Q: Describe what you publish in 25 characters or less.
A: Seaside writing.
Q: What is the best advice you can give people who are considering submitting work to your publication?
A: To embrace the criteria, allowing them to act as prompts rather than restrictions.
Q: Describe the ideal submission.
A: The ideal submission to Seaside Gothic is singular—either a single short story, a poem, a creative nonfiction piece, or a collection of images that work as a whole—and is original in its approach. It should meet the three criteria of seaside gothic literature: being led by emotion, addressing duality, and connecting to the edge. It should not be reliant on cliched tropes but be astounding in its creativity. It should surprise me.
Q: What do submitters most often get wrong about your submissions process?
A: The main error I see in submissions is that the submitter has not properly read the guidelines. Either the word count is too high, the piece does not meet the specified criteria for the magazine, a biographical statement or profile image are not attached, or more than one piece of work is submitted at once. I am relatively forgiving, however, and will still read submissions even if a few rules are broken as for me it is about the work itself.
Q: How much do you want to know about the person submitting to you?
A: I am not particularly interested in cover letters as I read submissions before I open their associated emails. The magazine requires a short biographical statement and a profile image so I expect these to be attached or included, but otherwise I am happy with a brief hello. I've rejected submissions from well-known established names then accepted work from writers with no publication credits. The submission should speak for itself.
Q: If you publish writing, how much of a piece do you read before making the decision to reject it?
A: I read the entirety of every submission, as even if it doesn't appear to be suitable within the first few paragraphs it may surprise me by the end. I have accepted pieces on this basis. First lines are important, but so are last lines and every line between.
Q: What additional evaluations, if any, does a piece go through before it is accepted?
A: Every submission needs to meet the three criteria which define seaside gothic literature, which are specified at the point of submission. As well as this, for a submission to be accepted it needs to feel authentic, as if the writer has ripped it from their very soul, and it has to make me fall in love with some part of it.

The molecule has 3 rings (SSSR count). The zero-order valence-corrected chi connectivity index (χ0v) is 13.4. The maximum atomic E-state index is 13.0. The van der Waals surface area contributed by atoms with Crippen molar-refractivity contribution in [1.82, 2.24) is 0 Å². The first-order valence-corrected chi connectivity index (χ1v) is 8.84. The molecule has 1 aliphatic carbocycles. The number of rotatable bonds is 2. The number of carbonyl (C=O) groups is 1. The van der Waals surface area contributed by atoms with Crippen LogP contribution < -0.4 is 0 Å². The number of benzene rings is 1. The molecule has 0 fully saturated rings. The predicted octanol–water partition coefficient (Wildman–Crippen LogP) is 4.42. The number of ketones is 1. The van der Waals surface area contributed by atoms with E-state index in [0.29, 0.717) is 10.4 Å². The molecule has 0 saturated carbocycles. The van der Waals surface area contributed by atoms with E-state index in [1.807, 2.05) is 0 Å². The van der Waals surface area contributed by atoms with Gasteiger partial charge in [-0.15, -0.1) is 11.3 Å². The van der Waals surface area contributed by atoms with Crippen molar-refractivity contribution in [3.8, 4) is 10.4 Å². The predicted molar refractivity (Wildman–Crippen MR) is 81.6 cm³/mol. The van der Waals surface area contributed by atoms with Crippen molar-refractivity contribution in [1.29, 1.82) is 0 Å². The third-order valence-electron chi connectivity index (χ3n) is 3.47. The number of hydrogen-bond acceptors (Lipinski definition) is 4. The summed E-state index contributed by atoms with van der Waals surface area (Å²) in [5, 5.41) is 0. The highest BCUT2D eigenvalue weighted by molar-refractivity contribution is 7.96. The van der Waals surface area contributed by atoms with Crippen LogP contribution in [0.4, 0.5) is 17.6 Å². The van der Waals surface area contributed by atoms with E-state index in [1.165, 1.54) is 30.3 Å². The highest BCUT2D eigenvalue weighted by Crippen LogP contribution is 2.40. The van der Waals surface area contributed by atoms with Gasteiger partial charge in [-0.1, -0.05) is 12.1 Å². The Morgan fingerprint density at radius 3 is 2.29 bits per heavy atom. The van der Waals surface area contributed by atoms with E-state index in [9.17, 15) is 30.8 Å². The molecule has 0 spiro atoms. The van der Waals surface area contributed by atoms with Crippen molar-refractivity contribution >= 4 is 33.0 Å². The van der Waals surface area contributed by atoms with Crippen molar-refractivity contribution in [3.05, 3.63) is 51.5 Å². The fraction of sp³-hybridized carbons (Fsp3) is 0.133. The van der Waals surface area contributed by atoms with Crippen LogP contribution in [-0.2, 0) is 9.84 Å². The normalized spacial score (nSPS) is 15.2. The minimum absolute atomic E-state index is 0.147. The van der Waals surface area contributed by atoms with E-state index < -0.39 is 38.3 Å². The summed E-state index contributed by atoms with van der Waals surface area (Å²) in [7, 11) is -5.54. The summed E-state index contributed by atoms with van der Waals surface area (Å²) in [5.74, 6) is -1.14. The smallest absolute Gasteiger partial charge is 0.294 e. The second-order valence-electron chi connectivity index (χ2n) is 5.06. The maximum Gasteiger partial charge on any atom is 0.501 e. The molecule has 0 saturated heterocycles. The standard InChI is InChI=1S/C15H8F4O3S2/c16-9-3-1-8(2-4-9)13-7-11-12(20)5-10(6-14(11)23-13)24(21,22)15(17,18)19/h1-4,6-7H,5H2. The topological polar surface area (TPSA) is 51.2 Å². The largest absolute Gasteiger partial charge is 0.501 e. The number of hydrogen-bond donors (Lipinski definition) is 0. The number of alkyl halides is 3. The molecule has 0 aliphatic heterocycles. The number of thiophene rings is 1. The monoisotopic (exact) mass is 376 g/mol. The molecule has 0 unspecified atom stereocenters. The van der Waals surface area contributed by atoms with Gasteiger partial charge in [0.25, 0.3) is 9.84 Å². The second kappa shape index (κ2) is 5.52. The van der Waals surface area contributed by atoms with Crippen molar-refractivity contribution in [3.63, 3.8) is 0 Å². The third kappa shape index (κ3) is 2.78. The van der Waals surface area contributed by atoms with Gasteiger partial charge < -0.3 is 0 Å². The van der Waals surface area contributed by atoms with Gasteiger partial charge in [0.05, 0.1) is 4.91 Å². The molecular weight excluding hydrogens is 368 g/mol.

Q: What is a day in the life of an editor like for you?
A: The magazine only accepts submissions for one week per quarter, and a lot come through during these short reading periods. I begin reading as soon as submissions come in, and a few I will accept immediately before the window has closed. Others I will consider and come back to, at times reading them again to reach a decision. If I'm not sure about a submission I let it sit on my mind for a week or two. If I cannot stop thinking about it then I know I need to accept it, even if that means a long road of rewrites ahead. If a piece doesn't fit the magazine but I really like it I will often give feedback as to why I am rejecting it.
Q: How much do you edit an accepted piece prior to publication?
A: This entirely depends on the piece itself, but I work on the basis of falling in love. If I love a piece as it is then it will remain unchanged, whereas if I love the idea of a piece but the craft requires refinement then the edits can be substantial. Any revisions other than the smallest of corrections will be discussed and agreed with the author, and where extensive work is required the piece may go back and forth several times. That said, I expect a submission to be of publishable quality whether it requires edits or not.
Q: Do you nominate work you've published for any national or international awards?
A: Seaside Gothic nominates work for the Pushcart Prize, along with other specific awards where applicable.